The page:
Bas de Leeuw (former Head of Sustainable Consumption at UNEP, Paris)
"With his book, ‘It has to be CLIMATE SUSTAINABILITY’, Uchita de Zoysa has managed to open up for those who are wondering where his passion comes from, and has shared his dreams, and his disappointments, in a very personal way. The title as such shows his mindset; there is no doubt, there is no other way. It shows where he is coming from, and I hope it shows where he is going too: leading the sustainability movement, leading a diverse group of people who realize that there is no such thing as ‘who is doing what’, but that we are in it all together and only can get out of it all together. Over the last decade I have known Uchita as a thinker, a writer, a do-er and an activist, who is deeply committed to a better planet where poverty will no longer exist, and where quality of life is enjoyed by all. He speaks with great emotion and does not hesitate to give his anger a – loud – voice, and inviting him to your conference to ‘get a voice from the South’ is a clear winner. Uchita’s participation to a conference normally generates a discussion more sharp than it was before his intervention, more about the ‘real thing’, and less talking within the comfort zone, where so many speakers and participants are feeling so well at ease. In his book, Uchita demonstrates his power to inspire people to come together and plan joint activities, workshops, declarations, all geared towards this greater goal: sustainability. No matter what background, nationality or institution they are coming from - governments, researchers, NGO’s, and, even, business - they enjoy the opportunity to work in a different setting and with other people then they are used to. The Climate Sustainability Platform convened by Uchita is such a place where people can freely think, talk and express themselves, as I have witnessed and experienced myself at the occasion of the Copenhagen Climate Conference, in December 2009. I hope to keep walking with him on that path."

Flora Ijjas (Sustainable Consumption Researcher, Hungary)
"Most of the books written on sustainability, or climate change are dealing with the outer effects of the processes. They can not really reach the causes, as they mostly stay in the outer world. Uchita de Zoysa tries it in a different and risky way. He goes beyond and examines the inner forces as well, that are driving humanity and individuals. The specialty of this book is its honesty. Sometimes it may sound too fundamental and „fiery” as its aim was to wake up the people. But it’s about more than that. Uchita de Zoysa shows us relations according to environmental and human right issues we haven’t been thinking of and proposes revolutionary new ideas, we haven’t heard of before. For a western person it is inspiring how different the issue of climate change and environmental problems in general rises in the mind of a person who has experienced deep suffering of the poor. But he also tells us, that sometimes rich people are those who suffer more. What Uchita de Zoysa is really good at is that he writes using both of his right and left brain at the same time. It enables him to see the connection between the outer and the inner world, to see the outer and inner causes of the problems. With his words: the mind is, that governs the cravings of the physical body...And its the mind that creates sustainable choices. In the chapter „In search of mindfulness” he shares with us an integral way of how to get into balance again as one whole living system and community. It is a very inspiring and holistic proposal focusing on wellbeing of all, on sufficiency, on sustainable lifestyles and livelihoods, on ensuring equity, on happiness and mindfulness."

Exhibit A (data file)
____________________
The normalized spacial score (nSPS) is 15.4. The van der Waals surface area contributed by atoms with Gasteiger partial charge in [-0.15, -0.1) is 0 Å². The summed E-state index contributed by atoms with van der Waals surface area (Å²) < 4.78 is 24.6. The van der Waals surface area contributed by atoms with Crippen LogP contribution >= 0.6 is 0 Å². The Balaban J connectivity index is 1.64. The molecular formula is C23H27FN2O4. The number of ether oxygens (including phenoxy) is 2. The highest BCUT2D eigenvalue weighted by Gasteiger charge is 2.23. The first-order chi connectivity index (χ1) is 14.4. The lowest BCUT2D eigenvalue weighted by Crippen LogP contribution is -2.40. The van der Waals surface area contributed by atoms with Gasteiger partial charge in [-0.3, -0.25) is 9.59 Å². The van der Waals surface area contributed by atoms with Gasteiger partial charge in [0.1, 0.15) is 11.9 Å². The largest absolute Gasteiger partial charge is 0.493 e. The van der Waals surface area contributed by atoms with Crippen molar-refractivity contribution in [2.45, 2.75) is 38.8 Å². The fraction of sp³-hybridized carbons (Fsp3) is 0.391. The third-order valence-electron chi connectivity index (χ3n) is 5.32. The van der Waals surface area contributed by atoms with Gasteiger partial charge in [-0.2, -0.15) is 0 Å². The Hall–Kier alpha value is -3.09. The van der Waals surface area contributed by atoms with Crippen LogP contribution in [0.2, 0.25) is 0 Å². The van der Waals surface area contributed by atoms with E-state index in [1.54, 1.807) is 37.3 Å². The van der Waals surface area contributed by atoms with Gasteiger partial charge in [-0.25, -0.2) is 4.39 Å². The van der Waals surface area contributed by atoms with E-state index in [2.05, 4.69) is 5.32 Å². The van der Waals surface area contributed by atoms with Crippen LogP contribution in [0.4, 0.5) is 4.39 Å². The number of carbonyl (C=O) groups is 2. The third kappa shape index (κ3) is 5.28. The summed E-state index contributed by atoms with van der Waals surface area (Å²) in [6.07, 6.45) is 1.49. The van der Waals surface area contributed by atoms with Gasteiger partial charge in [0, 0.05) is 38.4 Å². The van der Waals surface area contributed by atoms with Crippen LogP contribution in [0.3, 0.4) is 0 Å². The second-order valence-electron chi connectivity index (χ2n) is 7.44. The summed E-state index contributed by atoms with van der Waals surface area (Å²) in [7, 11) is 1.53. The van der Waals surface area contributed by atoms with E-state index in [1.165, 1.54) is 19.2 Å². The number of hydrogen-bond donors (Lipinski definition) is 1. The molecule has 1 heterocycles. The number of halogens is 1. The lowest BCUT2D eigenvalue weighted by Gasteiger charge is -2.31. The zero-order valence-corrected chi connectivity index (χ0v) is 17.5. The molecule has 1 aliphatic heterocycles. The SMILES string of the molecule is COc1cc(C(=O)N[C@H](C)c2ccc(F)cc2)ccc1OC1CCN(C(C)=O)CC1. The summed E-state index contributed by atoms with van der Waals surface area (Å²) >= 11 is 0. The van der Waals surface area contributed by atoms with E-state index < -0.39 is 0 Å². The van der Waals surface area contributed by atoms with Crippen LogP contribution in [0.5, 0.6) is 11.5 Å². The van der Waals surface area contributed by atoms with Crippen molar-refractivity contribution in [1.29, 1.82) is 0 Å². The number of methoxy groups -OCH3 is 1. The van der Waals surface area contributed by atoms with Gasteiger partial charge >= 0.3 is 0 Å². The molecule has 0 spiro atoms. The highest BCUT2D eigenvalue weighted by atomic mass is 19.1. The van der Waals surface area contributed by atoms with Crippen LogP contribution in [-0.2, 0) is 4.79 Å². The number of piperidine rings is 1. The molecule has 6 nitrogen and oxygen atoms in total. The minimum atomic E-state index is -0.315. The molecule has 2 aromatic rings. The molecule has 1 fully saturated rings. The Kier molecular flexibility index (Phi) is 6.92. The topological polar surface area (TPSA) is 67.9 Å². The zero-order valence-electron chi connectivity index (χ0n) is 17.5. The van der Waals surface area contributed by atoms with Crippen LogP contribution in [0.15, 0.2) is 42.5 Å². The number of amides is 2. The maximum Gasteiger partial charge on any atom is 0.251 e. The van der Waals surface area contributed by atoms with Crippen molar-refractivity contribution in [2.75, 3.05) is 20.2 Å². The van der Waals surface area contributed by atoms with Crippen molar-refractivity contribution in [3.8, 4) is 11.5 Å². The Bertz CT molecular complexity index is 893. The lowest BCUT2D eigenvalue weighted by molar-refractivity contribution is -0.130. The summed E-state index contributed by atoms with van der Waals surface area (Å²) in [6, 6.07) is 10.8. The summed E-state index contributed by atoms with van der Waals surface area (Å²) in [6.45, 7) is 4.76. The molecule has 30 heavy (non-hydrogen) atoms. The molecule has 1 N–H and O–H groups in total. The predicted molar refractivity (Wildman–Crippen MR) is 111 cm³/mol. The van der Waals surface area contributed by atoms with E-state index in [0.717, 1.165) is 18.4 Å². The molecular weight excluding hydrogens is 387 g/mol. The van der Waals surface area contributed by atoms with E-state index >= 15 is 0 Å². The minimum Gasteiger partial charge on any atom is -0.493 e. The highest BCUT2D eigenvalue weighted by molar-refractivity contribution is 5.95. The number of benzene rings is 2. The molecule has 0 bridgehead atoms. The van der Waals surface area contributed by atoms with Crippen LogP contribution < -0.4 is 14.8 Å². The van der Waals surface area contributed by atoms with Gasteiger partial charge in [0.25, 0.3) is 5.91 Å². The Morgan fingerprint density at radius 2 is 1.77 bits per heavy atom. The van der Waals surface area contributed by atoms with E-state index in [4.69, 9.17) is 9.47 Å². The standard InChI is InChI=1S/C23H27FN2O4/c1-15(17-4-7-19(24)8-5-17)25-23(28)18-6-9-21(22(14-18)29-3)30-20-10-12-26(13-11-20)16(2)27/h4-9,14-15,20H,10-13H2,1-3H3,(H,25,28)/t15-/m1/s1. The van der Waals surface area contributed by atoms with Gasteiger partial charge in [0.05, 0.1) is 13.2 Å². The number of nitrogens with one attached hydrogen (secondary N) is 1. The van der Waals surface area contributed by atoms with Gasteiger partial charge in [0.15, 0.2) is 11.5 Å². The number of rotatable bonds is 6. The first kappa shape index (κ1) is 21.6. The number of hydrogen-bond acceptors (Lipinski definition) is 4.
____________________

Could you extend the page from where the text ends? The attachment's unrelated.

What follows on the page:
Jeffrey Barber (Integrative Strategies Forum, USA)
"This book is not an academic study or formal analysis of climate change and politics, but rather a passionate plea for dialogue "to engage more people and processes toward a better world." It is a story of personal experience in growing awareness and engagement in the challenge of a world faced with catastrophe and suffering and the obligation for each person to do their part in changing this. As a journalist, de Zoysa immediately acknowledges one of the main barriers to such a dialogue being the very field of media where he was encourged to be "brutally honest and objective." Yet when he reaslied that "the advertising dependent business owners of the media organiztions had different ideas of what ideals should be promoted," he switched from journalist to campaigner. "some American media do not believe in climate change," he notes, lamenting that despite the evidence of scientists and political leaders like Al Gore many Americans remain skeptical. This is certainly one of the most serious challenges facing Americans today, as the ocean temperatures rise and the corals die, while we watch the BP oil spill continue to spread across the Gulf of Mexico. In the latest news an ice island four times the size of Manhattan just broke away from one of Greenland's main glaciers." (see